Practicing Tips for Beginning Students

One of the most common questions when students are first starting lessons is 'how much should we practice?' and I love getting this question because it means studio parents are prepared to support home practice and encourage their child to be successful in their piano study. But sometimes with really young beginners practice doesn't look exactly how we might visualize it. In today's blog post, I'm collecting some of my favorite practice tips for young beginners to be used as a resource when new students join the studio. 

Nearly all young beginners in this studio (under 7 years old) will start in the Wunderkeys method, either at the preschool or primer level depending on their age. These suggestions take into account the types of activities & warm ups those books include as part of regular lesson & practice. 

Be present - 
Most students under 7 do not yet have the ability to self regulate and go through their practice assignments entirely on their own. And what each child needs may look a little different, some may need help reading & checking off their assignments in the binder, some may need help problem solving when they get stuck, some may want to play the games or lesson activities with you every day, or some may just love for you to call out encouragement as they go. You know your kid best, so you'll know the best way to let them know that you're on their team when it comes to piano study.

Warm up before playing songs - 
For new students especially, we are learning brand new concepts all the time in lessons, so we often need to circle back to those concepts to help prime beginning pianists for what to anticipate in their music. If your piano kid ever sits down at the piano, looks at the page and says they don't know how to play an assigned piece, that's a sign that today's practice might be better spent doing some review work on the new concepts. Some ideas for that: you can flip back a page & try the steps of the 'Practice on the Pathway' section, play the game in that chapter, read through the lesson activities in the first couple pages of the chapter with your child and try the suggested activities to reinforce what we learned in lesson. Then try coming back to the song later in the day or week when those concepts are a little more confident.

Short, frequent practices - 
With beginning students the songs are pretty short, and so will their practices be. Several quick practices throughout the week will be more beneficial than one or two long practices. Visiting the concepts frequently helps with retention, and quick practices keeps any frustration to a minimum so they are having fun at the instrument. Know that you don't have to check off every single assignment at every single practice. Some days you might play through your song assignments, other days you might play the included game, some days you might improvise or play one of our rote memory pieces. It all counts as practice, and helps your piano kid learn to love playing the piano. I don't like prescribing a set amount of time, but as a rough guide I will suggest student practice 3 times their age (so a 3 year old student would practice 9 minutes, a 4 year old for 12 minutes, a 5 year old for 15 minutes, etc). With a song or two and a game or other off the bench activity, this is very do-able.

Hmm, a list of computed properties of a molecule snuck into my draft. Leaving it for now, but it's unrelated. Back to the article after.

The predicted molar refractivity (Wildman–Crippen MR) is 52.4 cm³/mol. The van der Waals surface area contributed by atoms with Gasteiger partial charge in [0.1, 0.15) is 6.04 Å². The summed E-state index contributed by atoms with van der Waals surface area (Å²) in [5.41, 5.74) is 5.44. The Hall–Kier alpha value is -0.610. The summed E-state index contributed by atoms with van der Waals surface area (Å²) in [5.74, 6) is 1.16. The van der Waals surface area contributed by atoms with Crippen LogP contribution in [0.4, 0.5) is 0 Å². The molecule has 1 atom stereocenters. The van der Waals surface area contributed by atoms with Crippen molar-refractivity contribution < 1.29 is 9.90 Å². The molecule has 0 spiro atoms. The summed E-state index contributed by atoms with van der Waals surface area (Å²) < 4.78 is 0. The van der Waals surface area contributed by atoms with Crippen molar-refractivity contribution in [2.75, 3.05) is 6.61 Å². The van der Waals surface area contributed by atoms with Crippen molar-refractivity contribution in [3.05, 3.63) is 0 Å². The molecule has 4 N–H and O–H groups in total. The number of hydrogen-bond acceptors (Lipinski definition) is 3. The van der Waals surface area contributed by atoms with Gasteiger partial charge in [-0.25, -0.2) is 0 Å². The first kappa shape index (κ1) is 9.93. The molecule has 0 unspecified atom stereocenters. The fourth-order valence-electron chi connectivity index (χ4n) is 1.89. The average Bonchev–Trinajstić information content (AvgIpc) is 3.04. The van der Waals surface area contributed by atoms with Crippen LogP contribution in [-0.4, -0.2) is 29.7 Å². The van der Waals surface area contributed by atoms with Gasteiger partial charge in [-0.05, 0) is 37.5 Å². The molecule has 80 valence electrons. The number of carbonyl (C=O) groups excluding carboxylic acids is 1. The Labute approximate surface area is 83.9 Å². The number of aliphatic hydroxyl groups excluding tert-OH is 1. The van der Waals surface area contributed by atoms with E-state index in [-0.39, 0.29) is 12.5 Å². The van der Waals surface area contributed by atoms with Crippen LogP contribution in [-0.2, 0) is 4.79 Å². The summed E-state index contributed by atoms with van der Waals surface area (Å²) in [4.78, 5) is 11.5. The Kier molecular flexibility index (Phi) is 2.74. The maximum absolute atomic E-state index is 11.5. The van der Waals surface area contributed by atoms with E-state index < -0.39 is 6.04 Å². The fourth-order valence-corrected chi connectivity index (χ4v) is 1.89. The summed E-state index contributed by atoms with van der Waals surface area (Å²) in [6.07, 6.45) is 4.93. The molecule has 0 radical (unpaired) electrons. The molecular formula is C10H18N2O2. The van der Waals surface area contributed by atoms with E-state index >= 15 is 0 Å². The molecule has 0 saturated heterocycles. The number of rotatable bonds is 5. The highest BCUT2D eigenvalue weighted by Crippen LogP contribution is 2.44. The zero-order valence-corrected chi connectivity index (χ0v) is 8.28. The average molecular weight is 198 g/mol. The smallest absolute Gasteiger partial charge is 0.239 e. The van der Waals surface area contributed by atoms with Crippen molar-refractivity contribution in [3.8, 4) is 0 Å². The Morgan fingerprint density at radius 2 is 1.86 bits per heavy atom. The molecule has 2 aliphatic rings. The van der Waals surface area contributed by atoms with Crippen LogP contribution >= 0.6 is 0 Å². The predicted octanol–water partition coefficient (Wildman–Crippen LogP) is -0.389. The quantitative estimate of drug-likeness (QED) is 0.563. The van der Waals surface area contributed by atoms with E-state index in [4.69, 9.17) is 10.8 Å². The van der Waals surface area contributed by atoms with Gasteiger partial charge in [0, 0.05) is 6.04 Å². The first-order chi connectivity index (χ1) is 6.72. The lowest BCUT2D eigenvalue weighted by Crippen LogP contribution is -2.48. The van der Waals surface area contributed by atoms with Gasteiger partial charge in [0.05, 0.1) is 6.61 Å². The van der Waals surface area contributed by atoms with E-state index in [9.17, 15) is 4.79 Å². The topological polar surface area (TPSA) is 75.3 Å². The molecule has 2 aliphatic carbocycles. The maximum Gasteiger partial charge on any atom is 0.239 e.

Get off the Bench - 
A lot of what we do in lessons is not done sitting at the bench, and that can be the same for home practice. One of the things I love about the Wunderkeys method is that it includes games to be played at home. If your young piano kid is a little extra squirrely on a given day, go ahead and get off the bench. Try standing up and clapping the rhythm of their pieces, play the game that's included in that section of their book, play 'Simon Says' to review finger numbers, key names or any other musical concepts they're working on, make a big paper piano keyboard together on the floor and practice finding the notes of their song on it, or practice drawing notes. It's ok to get creative.

Communicate with your teacher - 
This can be a big one, especially if you're feeling a little lost or stuck. Let your teacher know by phone or email if you have questions about how to practice. Or if you just have a quick note about how something went during the week, jot it down on the assignment sheet. This helps your teacher know what has been worked on during the week, and what should be covered in lessons.